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Vitamin/mineral and micronutrient status in patients with classical phenylketonuria

Kose, Engin, Arslan, Nur
Clinical nutrition 2019 v.38 no.1 pp. 197-203
amino acids, blood serum, calcium, case-control studies, copper, diet, females, ferritin, folic acid, hemoglobin, iron, nutrition risk assessment, patients, phenylketonuria, phosphorus, prealbumin, protein content, transferrin, vitamin A, vitamin B12, vitamin D, vitamin D deficiency, vitamin E, zinc, Turkey (country)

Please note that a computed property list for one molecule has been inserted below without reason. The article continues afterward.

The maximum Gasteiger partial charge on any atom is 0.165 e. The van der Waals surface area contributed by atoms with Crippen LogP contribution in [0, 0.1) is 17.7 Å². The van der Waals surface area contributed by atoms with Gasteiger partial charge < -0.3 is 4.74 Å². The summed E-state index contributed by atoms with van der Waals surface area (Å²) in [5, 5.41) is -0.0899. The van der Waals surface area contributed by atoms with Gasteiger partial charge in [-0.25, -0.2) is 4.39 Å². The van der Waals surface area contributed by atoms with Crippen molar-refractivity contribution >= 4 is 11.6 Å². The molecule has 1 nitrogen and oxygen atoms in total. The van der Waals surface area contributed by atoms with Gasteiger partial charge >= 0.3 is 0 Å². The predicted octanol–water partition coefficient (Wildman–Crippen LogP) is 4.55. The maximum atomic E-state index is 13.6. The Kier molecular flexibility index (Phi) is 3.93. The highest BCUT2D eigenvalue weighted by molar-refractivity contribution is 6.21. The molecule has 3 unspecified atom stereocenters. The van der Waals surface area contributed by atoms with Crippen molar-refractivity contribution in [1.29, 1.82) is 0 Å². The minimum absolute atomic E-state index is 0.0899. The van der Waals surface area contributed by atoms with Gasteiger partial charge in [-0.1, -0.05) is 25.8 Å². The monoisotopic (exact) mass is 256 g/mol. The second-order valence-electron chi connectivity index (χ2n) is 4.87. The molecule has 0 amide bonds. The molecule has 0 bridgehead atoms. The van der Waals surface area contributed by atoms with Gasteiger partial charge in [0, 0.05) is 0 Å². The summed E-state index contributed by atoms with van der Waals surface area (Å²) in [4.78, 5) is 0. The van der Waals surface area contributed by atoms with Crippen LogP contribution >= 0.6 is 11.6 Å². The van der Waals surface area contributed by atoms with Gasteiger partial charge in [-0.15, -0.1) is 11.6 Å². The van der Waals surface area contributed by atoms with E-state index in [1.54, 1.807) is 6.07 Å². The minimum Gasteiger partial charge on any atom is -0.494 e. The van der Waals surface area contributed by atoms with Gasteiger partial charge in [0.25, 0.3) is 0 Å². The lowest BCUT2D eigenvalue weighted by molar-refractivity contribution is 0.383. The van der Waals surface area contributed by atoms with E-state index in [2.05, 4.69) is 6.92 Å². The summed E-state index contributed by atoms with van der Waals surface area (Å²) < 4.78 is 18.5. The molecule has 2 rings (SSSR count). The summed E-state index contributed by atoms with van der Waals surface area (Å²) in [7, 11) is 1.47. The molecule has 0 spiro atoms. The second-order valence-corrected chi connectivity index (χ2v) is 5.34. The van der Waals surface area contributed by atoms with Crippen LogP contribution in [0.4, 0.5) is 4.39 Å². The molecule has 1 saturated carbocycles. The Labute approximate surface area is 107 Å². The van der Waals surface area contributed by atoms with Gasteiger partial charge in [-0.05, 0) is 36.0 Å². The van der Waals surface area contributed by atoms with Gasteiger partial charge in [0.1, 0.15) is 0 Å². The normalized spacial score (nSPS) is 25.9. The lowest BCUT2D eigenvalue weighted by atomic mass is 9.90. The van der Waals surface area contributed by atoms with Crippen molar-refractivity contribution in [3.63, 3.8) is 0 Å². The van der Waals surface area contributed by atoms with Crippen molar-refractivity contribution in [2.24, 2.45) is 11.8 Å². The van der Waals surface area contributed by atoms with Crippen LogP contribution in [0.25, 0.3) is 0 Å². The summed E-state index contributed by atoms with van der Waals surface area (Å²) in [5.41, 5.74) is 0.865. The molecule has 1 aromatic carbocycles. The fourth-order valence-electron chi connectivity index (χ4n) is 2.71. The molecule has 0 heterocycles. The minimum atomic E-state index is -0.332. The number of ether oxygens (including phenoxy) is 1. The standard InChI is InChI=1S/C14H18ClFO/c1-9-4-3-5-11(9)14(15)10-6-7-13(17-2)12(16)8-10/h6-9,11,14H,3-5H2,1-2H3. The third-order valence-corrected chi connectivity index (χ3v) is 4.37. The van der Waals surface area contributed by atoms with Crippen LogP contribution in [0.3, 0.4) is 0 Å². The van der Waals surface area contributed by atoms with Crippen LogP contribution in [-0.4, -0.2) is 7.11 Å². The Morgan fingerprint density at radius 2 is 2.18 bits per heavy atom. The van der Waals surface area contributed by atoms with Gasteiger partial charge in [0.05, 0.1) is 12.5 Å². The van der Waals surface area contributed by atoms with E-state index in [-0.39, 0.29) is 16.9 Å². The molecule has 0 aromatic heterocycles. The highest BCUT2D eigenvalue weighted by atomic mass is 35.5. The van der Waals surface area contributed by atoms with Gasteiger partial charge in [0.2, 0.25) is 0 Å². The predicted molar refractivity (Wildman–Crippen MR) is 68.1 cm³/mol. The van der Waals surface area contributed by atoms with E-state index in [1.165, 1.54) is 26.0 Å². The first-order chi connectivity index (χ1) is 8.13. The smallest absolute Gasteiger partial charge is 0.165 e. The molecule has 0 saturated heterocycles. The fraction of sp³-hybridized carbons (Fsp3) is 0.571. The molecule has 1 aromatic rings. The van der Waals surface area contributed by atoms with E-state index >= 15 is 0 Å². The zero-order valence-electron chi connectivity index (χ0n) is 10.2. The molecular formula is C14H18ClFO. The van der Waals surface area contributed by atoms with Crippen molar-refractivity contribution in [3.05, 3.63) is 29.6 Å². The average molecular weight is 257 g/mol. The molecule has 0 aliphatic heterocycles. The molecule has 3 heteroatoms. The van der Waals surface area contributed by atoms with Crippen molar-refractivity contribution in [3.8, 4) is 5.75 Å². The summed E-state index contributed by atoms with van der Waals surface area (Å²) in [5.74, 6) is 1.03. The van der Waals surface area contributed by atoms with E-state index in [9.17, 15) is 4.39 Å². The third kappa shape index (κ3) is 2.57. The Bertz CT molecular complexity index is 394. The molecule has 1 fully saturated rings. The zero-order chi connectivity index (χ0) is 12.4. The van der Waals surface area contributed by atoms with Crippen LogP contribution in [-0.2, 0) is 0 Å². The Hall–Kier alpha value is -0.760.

Strict low-phenylalanine diet is associated with an increased risk of developing micronutrient deficiencies in patients with phenylketonuria (PKU). The primary objective of this single-center, case–control study was to assess the nutritional parameters of patients with PKU on strict low-phenylalanine diet without vitamin and mineral supplementation compared to a healthy control group. Secondary objective was to identify the adequacy of vitamin/mineral supplementation in phenylalanine-free (Phe-free) amino acid formulas.A total of 112 age- and sex-matched patients with PKU and 36 controls who did not take vitamin or mineral supplementation at least for the last 6 months were enrolled in the study. Biochemical and hematological markers including hemoglobin, serum vitamin B12, folic acid, iron, ferritin, transferrin saturation, copper, prealbumin, albumin, total protein, phosphorus, calcium, 25-hydroxy vitamin D, zinc, vitamin A and vitamin E levels were screened from fasting morning blood samples.One hundred and twelve patients with classical PKU (53 females, 47.3%) and 36 healthy controls (18 females, 50.0%) were enrolled in the study. The mean age of patients with PKU was 136.8 ± 82.1 months (18–377). Median serum vitamin B12 level of patients with PKU was found to be higher than the control group (p = 0.002). Vitamin B12 deficiency was 15.2% and 30.6% in patients with PKU and healthy controls, respectively (p = 0.040). Mean serum folic acid level was higher in patients with PKU than the control group (p < 0.0001). In 55.4% of patients with PKU, and 2.8% of the control group, serum folic acid level was above the reference range (p < 0.0001). The frequency of ferritin and prealbumin values above the reference range was found to be higher in patients with PKU compared to the control group (44.4% vs 16.9%, p = 0.001; 38.8% vs 22.1%, p = 0.020, respectively). 25-Hydroxy vitamin D deficiency was detected in 53.6% and 47.2% of patients with PKU and the control group, respectively. Mean serum copper level was higher in the well-controlled (114.3 ± 26.7 μg/dL) group than the poorly controlled group (101.0 ± 29.1 μg/dL) (p = 0.022).Phe-free amino acid formulas provide adequate vitamin A and zinc levels in patients with PKU, and result in excess folic acid, vitamin B12, copper and vitamin E values that are higher than required levels. Our results demonstrate a high percentage of vitamin D deficiency in patients with classical PKU and also in healthy controls in Turkey.